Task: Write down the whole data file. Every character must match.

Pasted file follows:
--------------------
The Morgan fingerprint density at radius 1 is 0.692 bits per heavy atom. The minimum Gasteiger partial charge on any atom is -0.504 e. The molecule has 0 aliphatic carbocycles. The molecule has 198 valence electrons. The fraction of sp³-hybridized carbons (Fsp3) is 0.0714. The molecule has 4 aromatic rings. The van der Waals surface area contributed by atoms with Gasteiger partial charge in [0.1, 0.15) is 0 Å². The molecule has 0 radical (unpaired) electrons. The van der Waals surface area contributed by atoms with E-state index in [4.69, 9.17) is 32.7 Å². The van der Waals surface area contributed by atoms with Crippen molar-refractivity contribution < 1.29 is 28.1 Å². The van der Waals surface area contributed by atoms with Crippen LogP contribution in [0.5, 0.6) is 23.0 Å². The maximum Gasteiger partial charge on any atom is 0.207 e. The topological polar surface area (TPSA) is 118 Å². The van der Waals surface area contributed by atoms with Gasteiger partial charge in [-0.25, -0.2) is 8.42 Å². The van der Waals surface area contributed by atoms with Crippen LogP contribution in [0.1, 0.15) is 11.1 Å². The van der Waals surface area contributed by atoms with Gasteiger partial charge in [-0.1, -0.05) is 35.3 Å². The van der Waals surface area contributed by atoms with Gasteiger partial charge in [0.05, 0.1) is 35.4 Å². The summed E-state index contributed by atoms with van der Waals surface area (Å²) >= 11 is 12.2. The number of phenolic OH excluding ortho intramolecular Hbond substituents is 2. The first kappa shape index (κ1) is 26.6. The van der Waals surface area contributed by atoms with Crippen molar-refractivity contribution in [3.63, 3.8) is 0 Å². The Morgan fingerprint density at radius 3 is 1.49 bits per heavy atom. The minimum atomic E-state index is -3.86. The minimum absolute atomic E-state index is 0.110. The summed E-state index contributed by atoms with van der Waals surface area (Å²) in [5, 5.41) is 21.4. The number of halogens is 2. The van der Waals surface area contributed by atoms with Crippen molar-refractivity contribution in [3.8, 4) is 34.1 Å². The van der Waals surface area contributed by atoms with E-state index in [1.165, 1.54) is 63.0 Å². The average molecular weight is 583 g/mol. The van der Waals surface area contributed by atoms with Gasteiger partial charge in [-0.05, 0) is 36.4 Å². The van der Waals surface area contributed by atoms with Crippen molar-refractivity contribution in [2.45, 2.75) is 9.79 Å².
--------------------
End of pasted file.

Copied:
The Morgan fingerprint density at radius 1 is 0.692 bits per heavy atom. The minimum Gasteiger partial charge on any atom is -0.504 e. The molecule has 0 aliphatic carbocycles. The molecule has 198 valence electrons. The fraction of sp³-hybridized carbons (Fsp3) is 0.0714. The molecule has 4 aromatic rings. The van der Waals surface area contributed by atoms with Gasteiger partial charge in [0.1, 0.15) is 0 Å². The molecule has 0 radical (unpaired) electrons. The van der Waals surface area contributed by atoms with E-state index in [4.69, 9.17) is 32.7 Å². The van der Waals surface area contributed by atoms with Crippen molar-refractivity contribution < 1.29 is 28.1 Å². The van der Waals surface area contributed by atoms with Crippen LogP contribution in [0.5, 0.6) is 23.0 Å². The maximum Gasteiger partial charge on any atom is 0.207 e. The topological polar surface area (TPSA) is 118 Å². The van der Waals surface area contributed by atoms with Gasteiger partial charge in [-0.25, -0.2) is 8.42 Å². The van der Waals surface area contributed by atoms with Crippen LogP contribution in [0.1, 0.15) is 11.1 Å². The van der Waals surface area contributed by atoms with Gasteiger partial charge in [-0.1, -0.05) is 35.3 Å². The van der Waals surface area contributed by atoms with Gasteiger partial charge in [0.05, 0.1) is 35.4 Å². The summed E-state index contributed by atoms with van der Waals surface area (Å²) >= 11 is 12.2. The number of phenolic OH excluding ortho intramolecular Hbond substituents is 2. The first kappa shape index (κ1) is 26.6. The van der Waals surface area contributed by atoms with Crippen molar-refractivity contribution in [3.63, 3.8) is 0 Å². The Morgan fingerprint density at radius 3 is 1.49 bits per heavy atom. The minimum atomic E-state index is -3.86. The minimum absolute atomic E-state index is 0.110. The summed E-state index contributed by atoms with van der Waals surface area (Å²) in [5, 5.41) is 21.4. The number of halogens is 2. The van der Waals surface area contributed by atoms with Crippen molar-refractivity contribution in [3.8, 4) is 34.1 Å². The van der Waals surface area contributed by atoms with E-state index in [1.165, 1.54) is 63.0 Å². The average molecular weight is 583 g/mol. The van der Waals surface area contributed by atoms with Gasteiger partial charge in [-0.05, 0) is 36.4 Å². The van der Waals surface area contributed by atoms with Crippen molar-refractivity contribution in [2.45, 2.75) is 9.79 Å².